Autoamputation of cervical polyp presenting as spontaneous miscarriage

Cheryl Turner, RDMS., Eva Leinart, MD, PhD., Philippe Jeanty, MD, PhD.

Inner Vision Women's Ultrasound, Nashville, Tennessee, USA

Case report

A 35-year-old G1 P0 with unremarkable family or personal history was referred to our center for the ultrasound scan at 10 weeks of gestation due to vaginal bleeding.
The ultrasound examination showed a fetus with no apparent abnormalities measuring 9 weeks + 3 days according to the crown-rump length. There was no sign of subchorionic hematoma. The ultrasound revealed an isoechogenic mass filling the whole length of the cervical canal. The mass measured 50 x 10 mm and was well vascularized. Based on the ultrasound findings, our diagnosis was cervical polyp. This finding explained the continuous bleeding.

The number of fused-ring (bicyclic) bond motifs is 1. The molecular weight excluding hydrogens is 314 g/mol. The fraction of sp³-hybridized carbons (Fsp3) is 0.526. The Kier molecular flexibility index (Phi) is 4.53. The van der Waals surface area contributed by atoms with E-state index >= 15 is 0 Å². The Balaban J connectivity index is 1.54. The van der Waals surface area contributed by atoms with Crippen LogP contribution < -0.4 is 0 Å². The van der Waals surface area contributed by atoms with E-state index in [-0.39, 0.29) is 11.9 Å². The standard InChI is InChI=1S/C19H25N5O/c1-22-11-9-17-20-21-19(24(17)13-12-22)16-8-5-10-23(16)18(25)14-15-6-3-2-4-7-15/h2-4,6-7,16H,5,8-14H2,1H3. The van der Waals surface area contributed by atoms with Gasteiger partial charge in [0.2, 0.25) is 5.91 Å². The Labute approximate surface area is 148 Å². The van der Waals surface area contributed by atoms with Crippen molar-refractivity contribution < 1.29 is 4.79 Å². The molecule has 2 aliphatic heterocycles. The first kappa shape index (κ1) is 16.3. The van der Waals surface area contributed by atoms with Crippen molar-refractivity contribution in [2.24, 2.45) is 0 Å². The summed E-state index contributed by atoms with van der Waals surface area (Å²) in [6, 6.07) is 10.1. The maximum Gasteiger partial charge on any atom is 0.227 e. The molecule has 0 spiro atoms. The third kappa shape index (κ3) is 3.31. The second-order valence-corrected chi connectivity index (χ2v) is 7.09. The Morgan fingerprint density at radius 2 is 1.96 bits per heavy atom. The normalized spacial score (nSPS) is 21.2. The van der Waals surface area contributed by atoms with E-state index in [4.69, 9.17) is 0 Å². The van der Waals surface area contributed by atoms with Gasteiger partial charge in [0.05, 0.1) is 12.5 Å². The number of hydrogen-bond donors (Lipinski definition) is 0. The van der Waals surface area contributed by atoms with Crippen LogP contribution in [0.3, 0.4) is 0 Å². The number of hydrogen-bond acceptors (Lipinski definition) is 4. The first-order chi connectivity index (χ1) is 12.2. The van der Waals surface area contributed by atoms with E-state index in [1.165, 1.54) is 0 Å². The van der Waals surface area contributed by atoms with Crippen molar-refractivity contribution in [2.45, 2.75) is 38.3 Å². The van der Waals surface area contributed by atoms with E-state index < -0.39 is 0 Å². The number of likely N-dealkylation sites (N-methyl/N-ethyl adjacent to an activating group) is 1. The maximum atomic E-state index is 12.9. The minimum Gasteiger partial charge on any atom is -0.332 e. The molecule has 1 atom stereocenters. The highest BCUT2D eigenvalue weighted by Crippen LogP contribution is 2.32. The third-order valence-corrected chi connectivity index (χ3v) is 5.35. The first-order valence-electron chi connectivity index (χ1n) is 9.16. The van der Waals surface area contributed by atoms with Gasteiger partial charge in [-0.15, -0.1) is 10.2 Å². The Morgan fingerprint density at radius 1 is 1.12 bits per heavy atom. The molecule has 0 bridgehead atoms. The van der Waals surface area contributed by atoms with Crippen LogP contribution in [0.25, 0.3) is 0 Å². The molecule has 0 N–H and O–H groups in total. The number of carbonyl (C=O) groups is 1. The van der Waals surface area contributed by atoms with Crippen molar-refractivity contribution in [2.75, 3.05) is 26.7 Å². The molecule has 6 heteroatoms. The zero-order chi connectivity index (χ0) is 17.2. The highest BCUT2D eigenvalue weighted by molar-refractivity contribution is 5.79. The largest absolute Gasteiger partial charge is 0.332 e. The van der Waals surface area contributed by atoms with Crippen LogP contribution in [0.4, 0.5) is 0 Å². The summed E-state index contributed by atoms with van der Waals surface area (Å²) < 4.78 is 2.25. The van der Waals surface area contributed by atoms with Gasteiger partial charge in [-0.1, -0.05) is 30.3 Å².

Two weeks later at 11 weeks gestation the patient felt strong cramping in her lower abdomen which was followed by a profound bleeding with a discharge of some tissue. She presented to a local emergengy room where she was thought to have a spontaneus abortion and treated accordingly. She was sent for the follow-up ultrasound 2 days later.

At examination, a normal looking fetus measuring 11 weeks was seen. The cervical polyp was no longer visible. There was no sign of a subchorionic bleedin

We presume that the patient passed the autoamputated polyp at the time of the presumed miscarriage. Fortunately, the pregnancy remained intact and continued without any further complications.

Images 1,2: 10 weeks, transvaginal scans. Image 1 shows the fetus. Image 2 shows the uterus with the gestation sac and polyp inside the cervical canal.


Images 3,4: Images of the cervix dialted with polyp (red).


Image 5: Vascularization of the polyp demonstrated by color Doppler.


Images 6,7: 12 weeks.

Images 8,9: Vaginal scan of the cervix showing only slight dilation of the cervix, no sign of polyp.


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